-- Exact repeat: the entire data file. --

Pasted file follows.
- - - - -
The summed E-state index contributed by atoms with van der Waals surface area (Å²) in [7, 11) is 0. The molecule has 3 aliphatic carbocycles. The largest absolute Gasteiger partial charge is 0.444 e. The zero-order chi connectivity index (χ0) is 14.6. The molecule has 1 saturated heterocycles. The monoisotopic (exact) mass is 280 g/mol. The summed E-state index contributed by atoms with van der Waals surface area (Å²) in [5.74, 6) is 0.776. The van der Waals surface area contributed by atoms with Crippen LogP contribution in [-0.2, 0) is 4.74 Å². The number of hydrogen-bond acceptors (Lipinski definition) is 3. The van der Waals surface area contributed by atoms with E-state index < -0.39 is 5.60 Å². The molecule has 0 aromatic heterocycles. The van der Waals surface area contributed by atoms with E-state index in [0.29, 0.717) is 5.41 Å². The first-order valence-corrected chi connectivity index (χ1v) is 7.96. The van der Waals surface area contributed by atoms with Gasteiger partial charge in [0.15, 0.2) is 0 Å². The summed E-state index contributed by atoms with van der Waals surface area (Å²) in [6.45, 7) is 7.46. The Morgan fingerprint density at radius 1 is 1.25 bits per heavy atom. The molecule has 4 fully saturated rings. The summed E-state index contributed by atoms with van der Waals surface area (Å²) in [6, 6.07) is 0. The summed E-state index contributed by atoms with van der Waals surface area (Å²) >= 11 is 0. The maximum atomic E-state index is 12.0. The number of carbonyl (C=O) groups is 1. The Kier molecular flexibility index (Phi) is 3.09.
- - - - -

The summed E-state index contributed by atoms with van der Waals surface area (Å²) in [7, 11) is 0. The molecule has 3 aliphatic carbocycles. The largest absolute Gasteiger partial charge is 0.444 e. The zero-order chi connectivity index (χ0) is 14.6. The molecule has 1 saturated heterocycles. The monoisotopic (exact) mass is 280 g/mol. The summed E-state index contributed by atoms with van der Waals surface area (Å²) in [5.74, 6) is 0.776. The van der Waals surface area contributed by atoms with Crippen LogP contribution in [-0.2, 0) is 4.74 Å². The number of hydrogen-bond acceptors (Lipinski definition) is 3. The van der Waals surface area contributed by atoms with E-state index < -0.39 is 5.60 Å². The molecule has 0 aromatic heterocycles. The van der Waals surface area contributed by atoms with E-state index in [0.29, 0.717) is 5.41 Å². The first-order valence-corrected chi connectivity index (χ1v) is 7.96. The van der Waals surface area contributed by atoms with Gasteiger partial charge in [0.15, 0.2) is 0 Å². The summed E-state index contributed by atoms with van der Waals surface area (Å²) in [6.45, 7) is 7.46. The Morgan fingerprint density at radius 1 is 1.25 bits per heavy atom. The molecule has 4 fully saturated rings. The summed E-state index contributed by atoms with van der Waals surface area (Å²) in [6, 6.07) is 0. The summed E-state index contributed by atoms with van der Waals surface area (Å²) >= 11 is 0. The maximum atomic E-state index is 12.0. The number of carbonyl (C=O) groups is 1. The Kier molecular flexibility index (Phi) is 3.09.